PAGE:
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Leader of 9/11 Probe Resigns Suddenly

Terror: Ex-CIA official was hired to investigate why spy agencies failed to halt attacks. Some feared he would go easy on ex-employer.


WASHINGTON — A congressional investigation of the intelligence failures surrounding the Sept. 11 terrorist attacks has been thrown off course by the sudden resignation of a former CIA official hired to lead the inquiry but criticized for being too cozy with his former employer.

L. Britt Snider, former inspector general at the CIA, resigned under pressure Friday, less than three months into a high-stakes probe designed to determine why the nation's spy agencies failed to pick up any warning of the attacks on the World Trade Center and Pentagon.

Snider's departure derails the inquiry at a time when investigators are already poring over piles of intelligence agency documents and planning a heavy summer schedule of congressional hearings. Snider's resignation throws that schedule into doubt and could be followed by additional departures, congressional sources said.

Ranking members of the House and Senate Intelligence committees declined to comment on Snider's resignation, citing the confidentiality of personnel matters. Snider did not return calls to his Virginia residence. Word of his departure did not circulate through Washington until Monday.

But congressional sources confirmed that Snider, 57, was forced out amid growing concerns with his management of the investigation ranging from the tone of his leadership to his personnel decisions.

Several sources said Snider's resignation was sparked by troubling questions that surfaced in recent weeks about whether one or more of his hires lacked clearances to view classified material.

There were also complaints about Snider's perceived reluctance to cause trouble for his former colleagues at the CIA. One aide cited "concerns over whether or not he had the aggressiveness to get this thing done."

Several Republicans had expressed such reservations about Snider before he was hired. But sources said their concern came to be shared more recently by Sen. Bob Graham (D-Fla.), chairman of the Senate Intelligence Committee, who had been Snider's key backer.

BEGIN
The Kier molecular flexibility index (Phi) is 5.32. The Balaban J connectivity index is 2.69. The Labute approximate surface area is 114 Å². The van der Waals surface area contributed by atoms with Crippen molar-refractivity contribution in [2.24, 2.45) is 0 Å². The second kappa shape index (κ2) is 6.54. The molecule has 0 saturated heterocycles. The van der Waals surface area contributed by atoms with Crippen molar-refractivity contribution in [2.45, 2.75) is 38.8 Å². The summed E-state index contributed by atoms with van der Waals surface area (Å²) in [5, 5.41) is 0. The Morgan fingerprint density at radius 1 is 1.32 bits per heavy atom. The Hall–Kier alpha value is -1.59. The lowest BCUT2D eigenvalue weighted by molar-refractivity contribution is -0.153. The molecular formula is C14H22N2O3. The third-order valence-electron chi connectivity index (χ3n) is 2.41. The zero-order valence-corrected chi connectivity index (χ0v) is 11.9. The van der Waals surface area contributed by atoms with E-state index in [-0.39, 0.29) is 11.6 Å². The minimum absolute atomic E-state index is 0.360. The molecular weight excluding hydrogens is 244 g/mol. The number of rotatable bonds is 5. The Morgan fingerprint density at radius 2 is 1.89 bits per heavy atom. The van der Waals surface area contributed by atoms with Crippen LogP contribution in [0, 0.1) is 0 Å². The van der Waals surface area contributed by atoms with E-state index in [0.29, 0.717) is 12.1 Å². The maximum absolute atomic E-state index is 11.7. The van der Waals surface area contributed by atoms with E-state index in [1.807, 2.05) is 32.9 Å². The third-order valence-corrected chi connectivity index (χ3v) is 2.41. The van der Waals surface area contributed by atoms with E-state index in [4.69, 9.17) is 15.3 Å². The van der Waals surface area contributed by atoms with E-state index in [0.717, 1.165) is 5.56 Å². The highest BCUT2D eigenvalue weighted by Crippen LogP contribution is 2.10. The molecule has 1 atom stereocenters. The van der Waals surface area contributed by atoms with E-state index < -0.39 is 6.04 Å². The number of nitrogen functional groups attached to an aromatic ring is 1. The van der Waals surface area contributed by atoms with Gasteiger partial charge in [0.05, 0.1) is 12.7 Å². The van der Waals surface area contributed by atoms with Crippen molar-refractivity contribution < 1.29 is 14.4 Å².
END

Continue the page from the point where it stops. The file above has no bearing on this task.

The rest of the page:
Several members expressed hope that disruption caused by Snider's departure would be minimal. "If the rest of the staff stays intact and they get a good leader to take over, it might not slow it down too much," said Sen. Jon Kyl (R-Ariz.). "I'm not particularly concerned that this is going to be a big issue."

For the moment, at least, Snider's top deputy, Rick Cinquegrana, has been tapped to lead the investigation. Cinquegrana is also an agency veteran, having worked under Snider as head of inspections at the CIA's inspector general's office. It was not clear whether Cinquegrana is seen as a potential permanent replacement.

Criticism of Snider was not unanimous, and some committee members voiced disappointment that his services had been lost.

"Britt is a fine man," said Rep. Jane Harman (D-Venice), a member of the House Select Committee on Intelligence. "I have high regard for him and believe he could have directed a very impressive project."

In some ways, Snider's brief tenure underscores the politically treacherous nature of the committee's task. Even among the four ranking members of the House and Senate committees, there is tension over how aggressively to pursue the inquiry.

Members agree the public deserves straight answers about intelligence failures, but are at odds over whether the inquiry should seek to place direct blame at a time when few in Washington are eager to be seen as unpatriotic.

"Members are trying to say, 'We've got to get to the bottom of what happened' while also saying, 'We don't want to make it into a witch hunt,' " said former U.S. diplomat L. Paul Bremmer, who led a previous probe of intelligence agencies after the bombing of U.S. embassies in East Africa. Those conflicting impulses, Bremmer said, "will be an inherent tension irrespective of who is the staff director."

Snider retired last year as CIA inspector general. He was introduced as staff director on Feb. 14 as members of the House and Senate Intelligence committees announced the creation of a joint panel to examine failures surrounding the attacks on the World Trade Center and Pentagon.

He had hired an investigative staff of 30, which has been gathering evidence and lining up interviews with officials at the CIA, FBI and other intelligence and law enforcement agencies.

The report, which members have said they hope to complete by year's end, could help shape the intelligence community for years to come. In fact, many in Washington see the investigation as equivalent to landmark probes launched after the Japanese attacked Pearl Harbor--an event that eventually led to the creation of the CIA itself.

Several GOP members, including Kyl and Sen. Richard C. Shelby (R-Ala.), the ranking Republican on the Senate committee, expressed doubts about Snider because of his close ties to CIA Director George J. Tenet.

Snider had served as a special counsel to Tenet at the CIA, and was general counsel to the Senate Intelligence Committee when Tenet was its staff director in the late 1980s and early 1990s.

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